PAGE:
Today I am writing my final chapter in my series about implementing book clubs in your classroom.
Last week, I wrote about the role of the teacher in book clubs, which you can read more about HERE. This post will specifically explain how to use teacher and student assessments in book clubs.
1. Anecdotal Records
I carry my clip board, something to write with, and my anecdotal record sheets. One day I might focus on meeting and working with a specific book club, whereas another day I might walk around and visit with each group
The picture below shows an example of of my anecdotal notes that I wrote for all 5 groups.
When my goal is to check in with each group, I use this template so I can easily and quickly write observations for each book club. Below is an example of what I might write about each group.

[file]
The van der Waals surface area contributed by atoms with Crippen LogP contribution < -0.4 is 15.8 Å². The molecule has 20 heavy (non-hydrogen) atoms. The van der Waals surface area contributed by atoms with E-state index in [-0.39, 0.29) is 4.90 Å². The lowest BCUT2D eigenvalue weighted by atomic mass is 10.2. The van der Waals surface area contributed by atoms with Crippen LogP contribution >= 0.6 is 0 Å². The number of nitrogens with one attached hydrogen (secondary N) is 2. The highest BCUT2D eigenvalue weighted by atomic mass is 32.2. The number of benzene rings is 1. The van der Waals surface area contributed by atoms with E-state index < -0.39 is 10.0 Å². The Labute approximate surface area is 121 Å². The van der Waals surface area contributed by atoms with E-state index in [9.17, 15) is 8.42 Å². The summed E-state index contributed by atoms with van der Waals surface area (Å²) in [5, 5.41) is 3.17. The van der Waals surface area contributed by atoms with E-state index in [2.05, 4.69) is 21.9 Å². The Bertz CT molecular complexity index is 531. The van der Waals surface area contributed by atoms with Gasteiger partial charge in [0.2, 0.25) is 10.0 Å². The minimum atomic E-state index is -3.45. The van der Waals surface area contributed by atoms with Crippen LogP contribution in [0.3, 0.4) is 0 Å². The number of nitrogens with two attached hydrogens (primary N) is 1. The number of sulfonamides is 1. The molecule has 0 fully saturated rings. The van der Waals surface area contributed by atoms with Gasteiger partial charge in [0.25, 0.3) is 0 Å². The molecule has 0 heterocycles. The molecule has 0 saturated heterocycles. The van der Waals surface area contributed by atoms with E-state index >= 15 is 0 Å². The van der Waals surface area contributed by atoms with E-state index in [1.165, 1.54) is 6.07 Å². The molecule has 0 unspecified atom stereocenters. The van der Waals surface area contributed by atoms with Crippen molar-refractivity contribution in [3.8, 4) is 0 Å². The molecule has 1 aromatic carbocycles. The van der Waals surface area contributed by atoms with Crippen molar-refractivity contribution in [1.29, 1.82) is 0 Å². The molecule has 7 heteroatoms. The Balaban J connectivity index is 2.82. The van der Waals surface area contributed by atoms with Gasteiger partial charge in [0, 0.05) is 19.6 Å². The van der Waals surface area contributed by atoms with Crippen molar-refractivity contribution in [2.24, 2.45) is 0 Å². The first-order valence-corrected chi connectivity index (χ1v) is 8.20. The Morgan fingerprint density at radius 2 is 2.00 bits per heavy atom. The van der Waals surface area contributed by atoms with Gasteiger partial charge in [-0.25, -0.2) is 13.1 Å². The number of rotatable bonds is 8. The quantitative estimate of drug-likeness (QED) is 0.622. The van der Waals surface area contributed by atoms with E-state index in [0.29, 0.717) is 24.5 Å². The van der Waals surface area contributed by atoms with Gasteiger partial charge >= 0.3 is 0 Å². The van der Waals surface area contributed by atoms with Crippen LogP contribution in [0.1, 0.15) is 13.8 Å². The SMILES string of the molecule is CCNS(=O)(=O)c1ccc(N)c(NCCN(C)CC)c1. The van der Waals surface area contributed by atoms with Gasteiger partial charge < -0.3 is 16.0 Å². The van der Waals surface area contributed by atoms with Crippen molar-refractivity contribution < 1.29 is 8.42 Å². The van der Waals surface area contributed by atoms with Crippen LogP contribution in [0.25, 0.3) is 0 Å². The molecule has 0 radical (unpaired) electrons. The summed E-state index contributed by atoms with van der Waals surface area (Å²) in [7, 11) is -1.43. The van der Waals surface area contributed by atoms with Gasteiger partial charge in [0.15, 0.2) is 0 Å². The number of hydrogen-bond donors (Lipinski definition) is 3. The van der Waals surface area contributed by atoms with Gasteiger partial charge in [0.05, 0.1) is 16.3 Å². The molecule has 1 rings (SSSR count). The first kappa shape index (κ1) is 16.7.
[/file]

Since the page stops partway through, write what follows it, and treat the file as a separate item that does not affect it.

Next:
Group 1: (The Chocolate Touch)
– Group working to identify the character’s problem and using the text to support their answers.
– Madison- Excellent retelling of previous chapter- nice segway to today’s focus
– Kenny- Needed support with writing reflections in his book club booklet
Group 2: (Charlie and the Chocolate Factory)
– Traci and Melanie very motivated- engaged with discussion, eagerly sharing their thoughts
-John accidently read ahead of the group and was upset (group did nice problem solving)
-Steve needs support to write page number to support idea
Group 3 (Judy Moody)
-Jessica, Pat, Chase- excellent job using text to identify secondary characters
-Christina and Kyle need support
Group 4 (Jake Drake Bully Buster)
Group finished book today. Their plan is to create anti-bully posters to celebrate “no bully” theme and conclusion of book.
Group 5 (Ramona)
Excellent! Use as an example for next week’s lesson about identifying positive and negative character traits.
-Jasmine clear leader
-Andrew was reserved again and I did not hear him share (Follow up with him individually)
So, what did these anecdotal records tell me?
Based on the notes that I took on what I observed at each group meeting, my next steps will be:
1.Follow up with Kenny (group one) who needed extra guidance to write well written reflections